Everything South City would like to extend our thanks to John Baker as he shares more information on why he is running for School Board and what he would bring to the table if elected. There are 3 open seats on the School Board. Please remember to vote in this November election.
Everything South City Questions for SSFUSD Board Candidates
1. Do you have, or have you had, children that attend(ed) our SSF public schools? If yes, what was the best experience your child(ren) carried with them after that course/teacher/experience?
When my son started kindergarten at Los Cerritos Elementary, he had a daunting time. He has a mild disability and had difficulty relating to his class peers. As a result, my son’s first year in school was difficult. My wife (Claire Ramsey) and I actively engaged the District in finding appropriate placement. To its credit, the District found a good spot for him as part of a San Mateo County Office of Education program in which SSFUSD participates. Working together we found a strong program that would build on my son’s strengths while adjusting to his weaknesses. In the five years since then, my son has opened up and his problems are now mostly the typical ones for a child of his age. He’s made friends, kept up academically and improved behavior-wise. By helping us find dedicated and patient special educators, the District has helped enhance my son’s quality of life.
2. Why should the community at large vote in this election for SSFUSD Boardmembers?
Schools are the lifeblood of the community. Whether or not you have children, the schools affect you. They affect your property values, the quality of local businesses once kids get into the workforce, and the reputation of the community as a whole. If you have children, then the schools are even more critical, obviously. Community members owe it to themselves to educate themselves on the candidates and vote, because actions of the school board will have an effect on the community as a whole, not just the schools.
3. What is your number 1 concern about our schools and what is your plan of action to address this?
Our students are becoming test-takers, not learners. The emphasis on testing scores has led to our students not getting the broad-based education that they deserve. Our teachers feel pressured because test scores are often being used to judge them, not gauge students — as a result subjects other than English and math are suffering as instructors “teach to the test.” Humanities, arts and vocational training are falling behind. Heck, during the last school year only four of nine District elementary schools even managed to meet the meager 200 minutes of PE the state requires over two weeks. I will concentrate less on the output of scores and diplomas and more on the outcome of turning out good, well-rounded students who are ready to contribute to our society. I will push for the hiring of a district grant writer in order to pursue science, vocational arts and humanities grants so the District can afford to go beyond the narrow focus on testing.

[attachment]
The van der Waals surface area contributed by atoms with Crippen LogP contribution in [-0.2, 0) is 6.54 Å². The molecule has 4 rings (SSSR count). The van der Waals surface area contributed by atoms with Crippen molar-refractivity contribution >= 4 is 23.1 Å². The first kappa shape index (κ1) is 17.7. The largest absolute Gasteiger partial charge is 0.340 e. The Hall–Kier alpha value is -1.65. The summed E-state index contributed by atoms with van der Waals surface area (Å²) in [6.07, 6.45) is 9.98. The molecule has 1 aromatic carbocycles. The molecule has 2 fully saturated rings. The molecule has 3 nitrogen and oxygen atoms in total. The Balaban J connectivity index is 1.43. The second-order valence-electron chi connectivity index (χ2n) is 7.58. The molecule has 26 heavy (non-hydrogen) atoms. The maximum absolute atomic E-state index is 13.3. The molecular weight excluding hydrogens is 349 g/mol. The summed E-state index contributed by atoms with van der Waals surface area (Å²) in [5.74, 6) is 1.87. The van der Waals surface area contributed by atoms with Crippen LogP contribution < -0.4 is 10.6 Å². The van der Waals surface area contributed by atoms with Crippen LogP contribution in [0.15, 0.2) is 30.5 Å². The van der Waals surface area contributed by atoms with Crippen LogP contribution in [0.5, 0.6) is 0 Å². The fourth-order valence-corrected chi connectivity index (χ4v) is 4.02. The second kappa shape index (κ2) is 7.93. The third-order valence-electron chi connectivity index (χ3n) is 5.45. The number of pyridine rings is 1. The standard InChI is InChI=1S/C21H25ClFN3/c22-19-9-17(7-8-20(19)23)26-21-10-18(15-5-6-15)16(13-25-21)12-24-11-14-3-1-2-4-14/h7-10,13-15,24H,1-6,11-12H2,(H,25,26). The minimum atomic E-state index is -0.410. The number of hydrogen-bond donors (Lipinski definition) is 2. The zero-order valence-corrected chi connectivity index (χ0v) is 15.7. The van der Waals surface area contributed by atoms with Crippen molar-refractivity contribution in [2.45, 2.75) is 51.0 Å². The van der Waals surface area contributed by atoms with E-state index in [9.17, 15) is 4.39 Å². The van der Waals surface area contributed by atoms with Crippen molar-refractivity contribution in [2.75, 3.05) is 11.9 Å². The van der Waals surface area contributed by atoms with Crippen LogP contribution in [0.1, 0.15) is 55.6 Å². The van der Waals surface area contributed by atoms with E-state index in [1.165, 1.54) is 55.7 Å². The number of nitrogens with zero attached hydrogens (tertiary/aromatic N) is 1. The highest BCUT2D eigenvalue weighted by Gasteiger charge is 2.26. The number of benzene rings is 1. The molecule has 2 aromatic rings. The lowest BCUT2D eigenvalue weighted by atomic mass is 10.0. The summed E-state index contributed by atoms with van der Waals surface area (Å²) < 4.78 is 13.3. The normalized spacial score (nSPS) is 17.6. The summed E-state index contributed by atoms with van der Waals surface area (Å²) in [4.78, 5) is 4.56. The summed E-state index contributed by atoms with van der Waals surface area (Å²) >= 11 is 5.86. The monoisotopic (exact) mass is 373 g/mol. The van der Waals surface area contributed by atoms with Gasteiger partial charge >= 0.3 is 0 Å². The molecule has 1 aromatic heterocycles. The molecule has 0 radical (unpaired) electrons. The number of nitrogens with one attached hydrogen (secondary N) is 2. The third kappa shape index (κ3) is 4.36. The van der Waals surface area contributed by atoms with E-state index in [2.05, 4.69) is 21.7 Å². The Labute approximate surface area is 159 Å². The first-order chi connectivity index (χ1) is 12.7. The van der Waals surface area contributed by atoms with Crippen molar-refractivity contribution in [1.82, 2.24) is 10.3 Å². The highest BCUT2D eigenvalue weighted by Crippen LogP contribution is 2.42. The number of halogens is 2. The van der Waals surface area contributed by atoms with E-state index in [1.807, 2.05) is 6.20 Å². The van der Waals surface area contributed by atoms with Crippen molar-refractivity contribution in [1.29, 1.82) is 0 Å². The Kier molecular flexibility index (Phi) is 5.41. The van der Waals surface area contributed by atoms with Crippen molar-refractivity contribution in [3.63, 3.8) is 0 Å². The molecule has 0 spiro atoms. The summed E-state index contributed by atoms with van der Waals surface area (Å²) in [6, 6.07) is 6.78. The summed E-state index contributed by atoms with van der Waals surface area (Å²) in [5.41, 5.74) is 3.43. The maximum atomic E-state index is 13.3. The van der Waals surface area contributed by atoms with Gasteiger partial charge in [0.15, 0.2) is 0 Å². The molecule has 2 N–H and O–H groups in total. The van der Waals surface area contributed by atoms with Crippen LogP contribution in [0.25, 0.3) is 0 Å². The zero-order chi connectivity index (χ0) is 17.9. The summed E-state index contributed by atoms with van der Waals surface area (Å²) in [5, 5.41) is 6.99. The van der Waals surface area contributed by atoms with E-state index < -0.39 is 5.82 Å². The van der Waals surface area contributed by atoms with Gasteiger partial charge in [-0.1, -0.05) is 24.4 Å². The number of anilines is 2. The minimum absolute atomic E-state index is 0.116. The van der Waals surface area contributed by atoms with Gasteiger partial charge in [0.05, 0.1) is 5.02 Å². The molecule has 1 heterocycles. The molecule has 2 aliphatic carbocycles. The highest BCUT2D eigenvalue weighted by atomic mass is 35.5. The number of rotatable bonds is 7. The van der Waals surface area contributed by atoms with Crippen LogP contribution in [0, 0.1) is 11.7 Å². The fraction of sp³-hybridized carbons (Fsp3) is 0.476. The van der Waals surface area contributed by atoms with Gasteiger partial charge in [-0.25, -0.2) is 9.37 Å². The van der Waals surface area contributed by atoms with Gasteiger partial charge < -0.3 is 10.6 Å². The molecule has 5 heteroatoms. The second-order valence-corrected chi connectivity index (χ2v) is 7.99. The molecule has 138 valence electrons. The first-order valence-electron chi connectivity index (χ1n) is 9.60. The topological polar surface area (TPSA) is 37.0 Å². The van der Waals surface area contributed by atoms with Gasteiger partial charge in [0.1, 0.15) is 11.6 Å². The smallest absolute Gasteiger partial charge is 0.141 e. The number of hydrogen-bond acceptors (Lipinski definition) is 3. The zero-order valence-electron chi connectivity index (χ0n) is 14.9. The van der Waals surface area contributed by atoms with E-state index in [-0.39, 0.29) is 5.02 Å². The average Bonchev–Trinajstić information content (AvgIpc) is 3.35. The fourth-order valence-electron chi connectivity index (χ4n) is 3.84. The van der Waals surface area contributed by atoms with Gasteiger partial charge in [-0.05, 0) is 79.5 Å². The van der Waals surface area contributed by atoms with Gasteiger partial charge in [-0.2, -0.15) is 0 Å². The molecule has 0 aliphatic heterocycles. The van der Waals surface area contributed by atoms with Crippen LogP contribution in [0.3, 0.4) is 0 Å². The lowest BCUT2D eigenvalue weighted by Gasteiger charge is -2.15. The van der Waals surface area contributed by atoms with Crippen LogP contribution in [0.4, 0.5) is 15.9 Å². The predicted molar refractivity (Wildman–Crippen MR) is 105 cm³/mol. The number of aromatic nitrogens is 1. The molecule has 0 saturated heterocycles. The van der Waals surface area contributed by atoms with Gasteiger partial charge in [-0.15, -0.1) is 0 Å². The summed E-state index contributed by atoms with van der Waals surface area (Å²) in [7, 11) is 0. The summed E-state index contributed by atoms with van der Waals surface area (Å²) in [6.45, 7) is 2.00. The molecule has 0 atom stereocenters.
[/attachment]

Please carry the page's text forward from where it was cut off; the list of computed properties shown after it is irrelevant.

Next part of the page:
4. Our community has been upset over the lack of retention of good teachers and principals. What do you see as the problem and how would you rectify that?
The South San Francisco Unified School District has had a hard time attracting and retaining young teachers, many of whom can find a position in a district down the Peninsula paying many more thousands of dollars per year. While there is little room in the budget for significant pay raises, perhaps some special incentives could be found. For example, the District has three shuttered campuses. Perhaps at least one of those could be developed into below-market rate housing for District teachers and classified employees. But it is not simply a matter of pay. Some teachers have confided they feel a distinct lack of support from the upper administration. I will work to ensure that there is indeed two-way communication and a less-bureaucratic hierarchy in teacher-administrator-board relations.
5. What is the #1 thing that makes you best qualified for this position on our School Board?
I have extensive experience in the public policy arena, from formulation to evaluation, thanks to my unique combination of advanced education, professional development and community service. This experience will help me adjust to the rigorous demands of being a school board member.
6. There has been much controversy over the electives being offered at our High Schools. What courses do you believe to be the most beneficial to our students?
Outside math, English and social studies, I also see room for keyboarding, computer coding and auto shop. Also, culinary arts, ROP job experience, and wood shop. All are as important, in their own way, as the subjects on the high school exit exam.
Not every graduate wants or needs to go to college, but every graduate will need job skills to function in today’s world. Our District needs to avoid wholesale cuts to programs such as those above so students who aren’t going to college (or need to work while going through it, as I did) have practical skills and able to support themselves early in life.
7. Due to limited space, Candidate Statements may not express all that you would like our community to know about you and your goals. What else would you offer? What makes your platform different from the other candidates?
I believe the voters should look for the candidate with: successful experience in policy making and budgeting; a long history of community service; and a broad-based education that would allow them to adapt to unpredictable circumstances. It would also be beneficial that the candidate be a parent with a child currently in the School District, particularly a parent that has direct experience in making sure that underserved children receive a Fair and Appropriate Public Education. I believe I meet those criteria.
For more information visit on John’s campaign CLICK HERE